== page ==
I have a large (several TBytes) Postgres database (v10 on windows) containing tables that are partitioned by date-range. Depending on volumes, some of them are partitioned by day, others by month.

I have two main tablespaces 'fastspace' on an SSD drive, and 'slowspace' on a traditional magnetic hard disk.

As data becomes older (and less relevant) I move the partitions from fastspace to slowspace using

ALTER TABLE..... SET TABLESPACE slowspace

I've started checking available disk space (at an OS level) before and after changing the tablespace, and have been surprised to notice that the destination drive (slowspace) is losing a lot more free space than the source drive (fastspace) is gaining.

A typical table might contain a 100 million rows of data for a month occupying several Gbytes of space. Changing the tablespace might free up x Gbytes of space from fastspace, whilst the destination tablespace slowspace will lose 2x Gbytes of space. (I'm moving both the table, and the indexes at the same time)

Why the difference, and what can be done to improve the situation?

Changing the tablespace is a relatively quick process (time measured in minutes) but doing another VACUUM after moving the partition to slowspace is very slow (time measured in hours). This is doubly frustrating because I do my best to ensure that performance intensive operations (like a VACUUM) are done on my fastest disk. To move the data to slower disk, and then be immediately forced to start a very slow operation to regain lost space is very annoying!.

Update in response to comments... Not sure it's a block size issue. Both my discs have 512 bytes/sector, and the postgres page size is (I think) set per database, not per tablespace)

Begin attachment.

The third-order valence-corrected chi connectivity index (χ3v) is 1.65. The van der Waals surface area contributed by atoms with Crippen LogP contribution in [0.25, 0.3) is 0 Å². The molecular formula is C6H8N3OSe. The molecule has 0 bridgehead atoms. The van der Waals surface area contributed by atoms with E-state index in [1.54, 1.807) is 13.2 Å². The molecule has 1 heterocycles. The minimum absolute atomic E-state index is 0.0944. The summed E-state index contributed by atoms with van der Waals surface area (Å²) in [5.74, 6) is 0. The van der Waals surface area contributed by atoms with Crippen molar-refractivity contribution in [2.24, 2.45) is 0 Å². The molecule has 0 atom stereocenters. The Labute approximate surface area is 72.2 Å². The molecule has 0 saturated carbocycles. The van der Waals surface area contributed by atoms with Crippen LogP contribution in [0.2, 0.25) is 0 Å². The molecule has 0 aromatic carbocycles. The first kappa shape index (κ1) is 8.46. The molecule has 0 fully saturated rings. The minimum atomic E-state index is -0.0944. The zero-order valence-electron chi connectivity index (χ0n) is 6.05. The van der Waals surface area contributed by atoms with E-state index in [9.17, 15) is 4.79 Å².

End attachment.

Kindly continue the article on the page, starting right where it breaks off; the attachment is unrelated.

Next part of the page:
Both disks are NTFS. According to system information/components/Storage/Disks the 'fastspace' disk looks like this....

Description Disk drive
Manufacturer    (Standard disk drives)
Model   BIWIN SSD
Bytes/Sector    512
Media Loaded    Yes
Media Type  Fixed hard disk
Partitions  4
SCSI Bus    0
SCSI Logical Unit   0
SCSI Port   0
SCSI Target ID  0
Sectors/Track   63
Size    238.47 GB (256,052,966,400 bytes)
Total Cylinders 31,130
Total Sectors   500,103,450
Total Tracks    7,938,150
Tracks/Cylinder 255
Partition   Disk #0, Partition #0
Partition Size  260.00 MB (272,629,760 bytes)
Partition Starting Offset   1,048,576 bytes
Partition   Disk #0, Partition #1
Partition Size  236.67 GB (254,119,553,536 bytes)
Partition Starting Offset   407,896,064 bytes
Partition   Disk #0, Partition #2
Partition Size  960.00 MB (1,006,632,960 bytes)
Partition Starting Offset   254,528,192,512 bytes
Partition   Disk #0, Partition #3
Partition Size  500.00 MB (524,288,000 bytes)
Partition Starting Offset   255,535,874,048 bytes

And the 'slowspace' disk like this.....

Description Disk drive
Manufacturer    (Standard disk drives)
Model   TOSHIBA MQ01ABD100
Bytes/Sector    512
Media Loaded    Yes
Media Type  Fixed hard disk
Partitions  1
SCSI Bus    2
SCSI Logical Unit   0
SCSI Port   0
SCSI Target ID  0
Sectors/Track   63
Size    931.51 GB (1,000,202,273,280 bytes)
Total Cylinders 121,601
Total Sectors   1,953,520,065
Total Tracks    31,008,255
Tracks/Cylinder 255
Partition   Disk #1, Partition #0
Partition Size  931.39 GB (1,000,068,874,240 bytes)
Partition Starting Offset   135,266,304 bytes

I'm using a c# app to monitor disk space before/after the move using DriveInfo.AvailableFreeSpace immediately before and after using the ALTER TABLE ... SET TABLESPACE command.

  • Could it be related to different block sizes of the filesystems used on the SSD and the HD? – a_horse_with_no_name Sep 14 at 10:52
  • What are the parameters of your disks / partitions / volumes? (Cluster size, block size, ....) – hot2use Sep 14 at 11:22
  • Are the two disks running the same filesystem type? – dezso Sep 14 at 12:07
  • What tool at the OS level do you use to monitor the free space? Are you sure it responds instantly to reflect the current amount of free space, rather than showing some lazily updated value? – jjanes Sep 14 at 13:08

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